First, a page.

It’s a great idea for ICS-CERT to write a year in review document, especially with sections on lessons learned. That said it is so disappointing to see ICS-CERT continue to ignore the PLC/RTU ramifications of Stuxnet, fail to acknowledge their serious mishandling of Stuxnet, and most importantly what they will do differently in the future. The closest they come to acknowledging an ICS-CERT problem is:
Timely information sharing of threats and analysis is of chief importance in empowering and protecting public and private sector partners.
Here are some of the items I was hoping to see in the Lessons Learned:
- ICS-CERT has created new processes for dealing with ICS 0days that emphasizes speed in getting information to the affected owner/operators rather than coordination with the vendor as is typical in a coordinated disclosure. The new processes focus on gathering and publishing information as fast as possible that will inform owner operators on how to determine if their ICS is vulnerable to the 0day, the impact of the 0day, and mitigations or compensating controls to the 0day.
- Owner/operators should be concerned about attacks on PLC/RTU/field controller that affect the integrity of the process due to the lack of authentication in these devices. Owner/operators should develop methods to periodically verify the process has not been modified until source and data authentication is available from users.
- Owner/operators with Siemens S7 controllers should verify the integrity of the process in the S7 more frequently as the Stuxnet attack framework can be modified to attack all S7 controllers rather than a specific process. Stuxnet can also be modified to have a different affect on the process.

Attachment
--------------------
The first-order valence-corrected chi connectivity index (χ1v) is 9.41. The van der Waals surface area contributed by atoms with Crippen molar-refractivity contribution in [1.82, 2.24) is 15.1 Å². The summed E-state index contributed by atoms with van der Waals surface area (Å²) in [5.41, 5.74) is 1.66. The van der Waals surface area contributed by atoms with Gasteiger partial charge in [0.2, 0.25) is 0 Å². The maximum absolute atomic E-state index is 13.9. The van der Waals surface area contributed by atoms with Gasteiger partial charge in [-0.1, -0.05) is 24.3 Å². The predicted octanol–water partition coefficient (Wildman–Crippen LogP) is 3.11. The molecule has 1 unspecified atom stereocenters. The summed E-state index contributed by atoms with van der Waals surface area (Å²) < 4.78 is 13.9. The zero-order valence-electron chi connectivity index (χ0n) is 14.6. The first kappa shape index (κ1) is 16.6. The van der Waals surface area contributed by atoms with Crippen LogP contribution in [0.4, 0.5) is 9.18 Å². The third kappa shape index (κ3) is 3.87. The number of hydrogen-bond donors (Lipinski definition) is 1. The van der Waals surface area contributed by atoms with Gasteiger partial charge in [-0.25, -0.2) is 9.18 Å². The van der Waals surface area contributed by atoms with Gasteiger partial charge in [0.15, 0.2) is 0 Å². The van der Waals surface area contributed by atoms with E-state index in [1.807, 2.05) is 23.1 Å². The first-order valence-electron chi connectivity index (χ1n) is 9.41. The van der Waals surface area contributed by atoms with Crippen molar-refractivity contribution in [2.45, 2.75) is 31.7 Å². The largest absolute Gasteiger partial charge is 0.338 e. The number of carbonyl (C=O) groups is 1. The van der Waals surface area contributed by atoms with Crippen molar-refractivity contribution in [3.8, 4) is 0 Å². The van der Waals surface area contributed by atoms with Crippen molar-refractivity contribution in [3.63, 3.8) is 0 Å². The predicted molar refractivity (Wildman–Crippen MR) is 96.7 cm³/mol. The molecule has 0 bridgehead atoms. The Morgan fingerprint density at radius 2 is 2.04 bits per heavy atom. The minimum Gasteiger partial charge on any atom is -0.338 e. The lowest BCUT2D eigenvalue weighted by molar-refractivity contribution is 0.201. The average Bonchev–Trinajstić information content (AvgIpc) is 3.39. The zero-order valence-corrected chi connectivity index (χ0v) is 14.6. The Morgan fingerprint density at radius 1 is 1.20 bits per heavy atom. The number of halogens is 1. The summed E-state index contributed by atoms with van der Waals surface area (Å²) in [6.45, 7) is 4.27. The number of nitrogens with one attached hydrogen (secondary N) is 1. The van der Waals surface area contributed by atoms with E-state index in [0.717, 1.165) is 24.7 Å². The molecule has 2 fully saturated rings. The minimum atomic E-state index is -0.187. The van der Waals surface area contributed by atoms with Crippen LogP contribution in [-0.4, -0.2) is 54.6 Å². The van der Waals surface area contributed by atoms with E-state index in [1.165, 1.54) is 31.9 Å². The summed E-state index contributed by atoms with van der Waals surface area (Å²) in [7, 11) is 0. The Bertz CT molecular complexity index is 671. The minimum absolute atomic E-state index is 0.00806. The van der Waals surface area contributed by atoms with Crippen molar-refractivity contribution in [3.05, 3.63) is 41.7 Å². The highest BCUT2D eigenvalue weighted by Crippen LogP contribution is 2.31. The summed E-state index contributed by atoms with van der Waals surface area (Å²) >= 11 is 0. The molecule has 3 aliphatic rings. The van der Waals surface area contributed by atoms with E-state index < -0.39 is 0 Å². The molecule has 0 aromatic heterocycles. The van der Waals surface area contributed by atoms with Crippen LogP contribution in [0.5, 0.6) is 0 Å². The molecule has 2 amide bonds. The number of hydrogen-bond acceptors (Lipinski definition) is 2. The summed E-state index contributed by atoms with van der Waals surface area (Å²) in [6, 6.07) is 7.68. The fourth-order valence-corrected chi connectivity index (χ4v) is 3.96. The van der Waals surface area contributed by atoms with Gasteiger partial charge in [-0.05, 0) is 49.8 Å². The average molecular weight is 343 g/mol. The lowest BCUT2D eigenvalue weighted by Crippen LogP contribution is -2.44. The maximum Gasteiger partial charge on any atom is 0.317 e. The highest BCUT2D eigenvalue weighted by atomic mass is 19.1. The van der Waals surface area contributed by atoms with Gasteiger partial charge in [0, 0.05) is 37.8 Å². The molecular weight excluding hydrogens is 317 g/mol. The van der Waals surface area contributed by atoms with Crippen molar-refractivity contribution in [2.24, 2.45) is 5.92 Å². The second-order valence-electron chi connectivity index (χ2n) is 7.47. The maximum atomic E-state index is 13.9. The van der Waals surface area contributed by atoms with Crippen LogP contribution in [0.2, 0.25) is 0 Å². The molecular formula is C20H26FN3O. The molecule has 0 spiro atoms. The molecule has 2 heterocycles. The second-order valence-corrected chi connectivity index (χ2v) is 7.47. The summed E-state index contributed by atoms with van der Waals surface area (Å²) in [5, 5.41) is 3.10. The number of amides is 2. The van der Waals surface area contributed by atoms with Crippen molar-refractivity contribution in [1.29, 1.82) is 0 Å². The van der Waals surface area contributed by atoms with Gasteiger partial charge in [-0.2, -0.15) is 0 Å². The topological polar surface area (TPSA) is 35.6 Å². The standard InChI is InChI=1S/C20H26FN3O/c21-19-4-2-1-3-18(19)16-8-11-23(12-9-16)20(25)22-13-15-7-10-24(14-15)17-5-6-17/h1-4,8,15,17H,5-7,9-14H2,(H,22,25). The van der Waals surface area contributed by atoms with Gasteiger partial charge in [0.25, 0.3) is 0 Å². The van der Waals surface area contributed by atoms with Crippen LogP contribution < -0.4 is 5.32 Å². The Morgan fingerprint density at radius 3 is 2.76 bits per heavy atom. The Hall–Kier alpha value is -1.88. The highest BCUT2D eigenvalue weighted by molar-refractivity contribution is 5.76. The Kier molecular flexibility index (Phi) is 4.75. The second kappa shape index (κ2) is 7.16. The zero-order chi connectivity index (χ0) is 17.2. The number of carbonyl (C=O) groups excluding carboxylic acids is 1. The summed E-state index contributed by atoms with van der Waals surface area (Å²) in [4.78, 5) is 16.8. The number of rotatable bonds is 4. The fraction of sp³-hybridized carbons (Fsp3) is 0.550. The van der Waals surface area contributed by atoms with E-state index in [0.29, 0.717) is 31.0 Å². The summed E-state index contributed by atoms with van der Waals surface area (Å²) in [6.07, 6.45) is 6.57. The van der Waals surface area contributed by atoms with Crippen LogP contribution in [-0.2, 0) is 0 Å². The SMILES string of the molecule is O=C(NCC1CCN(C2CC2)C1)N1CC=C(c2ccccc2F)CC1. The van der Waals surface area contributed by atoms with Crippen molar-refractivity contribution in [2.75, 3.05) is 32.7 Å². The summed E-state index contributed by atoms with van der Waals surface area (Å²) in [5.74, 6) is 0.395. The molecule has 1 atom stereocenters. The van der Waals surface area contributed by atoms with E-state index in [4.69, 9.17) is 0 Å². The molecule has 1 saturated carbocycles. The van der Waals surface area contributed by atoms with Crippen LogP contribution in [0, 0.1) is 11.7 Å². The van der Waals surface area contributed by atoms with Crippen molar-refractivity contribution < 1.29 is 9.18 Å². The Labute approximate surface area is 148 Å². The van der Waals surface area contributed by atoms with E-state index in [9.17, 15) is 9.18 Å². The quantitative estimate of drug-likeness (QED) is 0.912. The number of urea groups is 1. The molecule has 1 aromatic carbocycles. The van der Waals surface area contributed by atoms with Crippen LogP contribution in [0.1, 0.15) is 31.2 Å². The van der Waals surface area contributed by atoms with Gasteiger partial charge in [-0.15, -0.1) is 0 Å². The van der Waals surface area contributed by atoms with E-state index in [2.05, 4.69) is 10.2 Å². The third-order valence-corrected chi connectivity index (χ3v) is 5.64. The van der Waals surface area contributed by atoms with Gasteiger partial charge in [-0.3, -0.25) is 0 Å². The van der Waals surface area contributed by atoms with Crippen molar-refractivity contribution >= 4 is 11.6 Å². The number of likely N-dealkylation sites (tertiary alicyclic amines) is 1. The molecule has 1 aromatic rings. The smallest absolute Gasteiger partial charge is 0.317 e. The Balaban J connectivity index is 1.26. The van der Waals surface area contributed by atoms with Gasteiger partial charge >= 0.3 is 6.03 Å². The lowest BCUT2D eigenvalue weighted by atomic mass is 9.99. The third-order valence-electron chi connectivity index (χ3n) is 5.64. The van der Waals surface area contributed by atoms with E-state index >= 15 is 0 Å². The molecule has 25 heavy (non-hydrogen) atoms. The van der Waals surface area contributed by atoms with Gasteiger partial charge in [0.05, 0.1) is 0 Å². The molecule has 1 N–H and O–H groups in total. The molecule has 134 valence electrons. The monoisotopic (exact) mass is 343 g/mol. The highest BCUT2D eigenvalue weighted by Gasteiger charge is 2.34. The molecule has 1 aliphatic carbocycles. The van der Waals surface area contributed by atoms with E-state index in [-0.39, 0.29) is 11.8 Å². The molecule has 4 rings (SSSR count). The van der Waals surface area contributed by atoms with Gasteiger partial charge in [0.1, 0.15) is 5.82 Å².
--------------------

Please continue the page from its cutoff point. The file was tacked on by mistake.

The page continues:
- PLC, RTU and other field device vendors should prioritize adding security features authenticating the source and data sent to the device before acting on it for critical functions such as process changes, firmware uploads, writes, etc.
Outstanding Questions for ICS-CERT
There are two simple questions that ICS-CERT / DHS has still failed to answer.
1. When did they become aware that Stuxnet attacked a specific process and owner/operators with S7 could easily determine if their process would be affected by checking a couple of data blocks? [Note1: Ralph broke this information in mid-September, two months after Stuxnet was first discussed as an ICS 0day. Note2: Sean McGurk of DHS has repeatedly stated that DHS knew all about how Stuxnet worked.]
2. If ICS-CERT knew what Stuxnet did and how to determine if an ICS would be affected, why did they choose not to tell anyone?
Here’s the problem. ICS-CERT and DHS are pretending like they did a great job on Stuxnet, btw shockingly Siemens is as well. How is the community to know if this is a brave public front and changes have taken place to prevent it from happening next time, or that they have learned lessons, changed processes and will likely to better next time. It is understandable that ICS-CERT/DHS made mistakes facing something like Stuxnet the first time, but have they really accepted the mistakes and made changes? It is not evident from the Year in Review or any public statements.
And a third question keeps bubbling up in my mind.
3. Why is ICS-CERT / DHS not pressuring PLC/RTU vendors, Siemens and others, to fix this gaping hole in security functionality? The bulletins read that Stuxnet is a Windows HMI/EWS problem that is solved. Where is the leadership on this issue that INL identified and demonstrated in 2004 and now has been exploited in Stuxnet.